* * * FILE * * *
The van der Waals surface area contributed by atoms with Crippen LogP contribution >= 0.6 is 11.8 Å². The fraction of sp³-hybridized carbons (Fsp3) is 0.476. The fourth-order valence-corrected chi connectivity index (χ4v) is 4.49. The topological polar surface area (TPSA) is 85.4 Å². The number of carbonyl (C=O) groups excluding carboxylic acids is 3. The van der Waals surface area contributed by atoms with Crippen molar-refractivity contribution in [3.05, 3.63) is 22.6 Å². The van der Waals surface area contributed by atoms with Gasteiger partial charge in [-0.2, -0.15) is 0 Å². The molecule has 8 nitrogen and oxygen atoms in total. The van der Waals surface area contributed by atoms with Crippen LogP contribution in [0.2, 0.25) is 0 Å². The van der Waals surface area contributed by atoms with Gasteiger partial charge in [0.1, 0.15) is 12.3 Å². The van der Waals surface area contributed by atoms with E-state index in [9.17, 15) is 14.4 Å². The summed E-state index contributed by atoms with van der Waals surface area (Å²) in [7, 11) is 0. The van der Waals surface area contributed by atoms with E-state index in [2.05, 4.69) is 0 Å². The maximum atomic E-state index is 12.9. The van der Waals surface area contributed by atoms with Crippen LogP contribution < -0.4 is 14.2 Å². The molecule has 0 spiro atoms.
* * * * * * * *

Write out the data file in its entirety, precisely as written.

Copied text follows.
The van der Waals surface area contributed by atoms with Crippen LogP contribution >= 0.6 is 11.8 Å². The fraction of sp³-hybridized carbons (Fsp3) is 0.476. The fourth-order valence-corrected chi connectivity index (χ4v) is 4.49. The topological polar surface area (TPSA) is 85.4 Å². The number of carbonyl (C=O) groups excluding carboxylic acids is 3. The van der Waals surface area contributed by atoms with Crippen molar-refractivity contribution in [3.05, 3.63) is 22.6 Å². The van der Waals surface area contributed by atoms with Gasteiger partial charge in [-0.2, -0.15) is 0 Å². The molecule has 8 nitrogen and oxygen atoms in total. The van der Waals surface area contributed by atoms with Crippen LogP contribution in [0.2, 0.25) is 0 Å². The van der Waals surface area contributed by atoms with Gasteiger partial charge in [0.1, 0.15) is 12.3 Å². The van der Waals surface area contributed by atoms with E-state index in [9.17, 15) is 14.4 Å². The summed E-state index contributed by atoms with van der Waals surface area (Å²) in [7, 11) is 0. The van der Waals surface area contributed by atoms with E-state index in [2.05, 4.69) is 0 Å². The maximum atomic E-state index is 12.9. The van der Waals surface area contributed by atoms with Crippen LogP contribution < -0.4 is 14.2 Å². The molecule has 0 spiro atoms.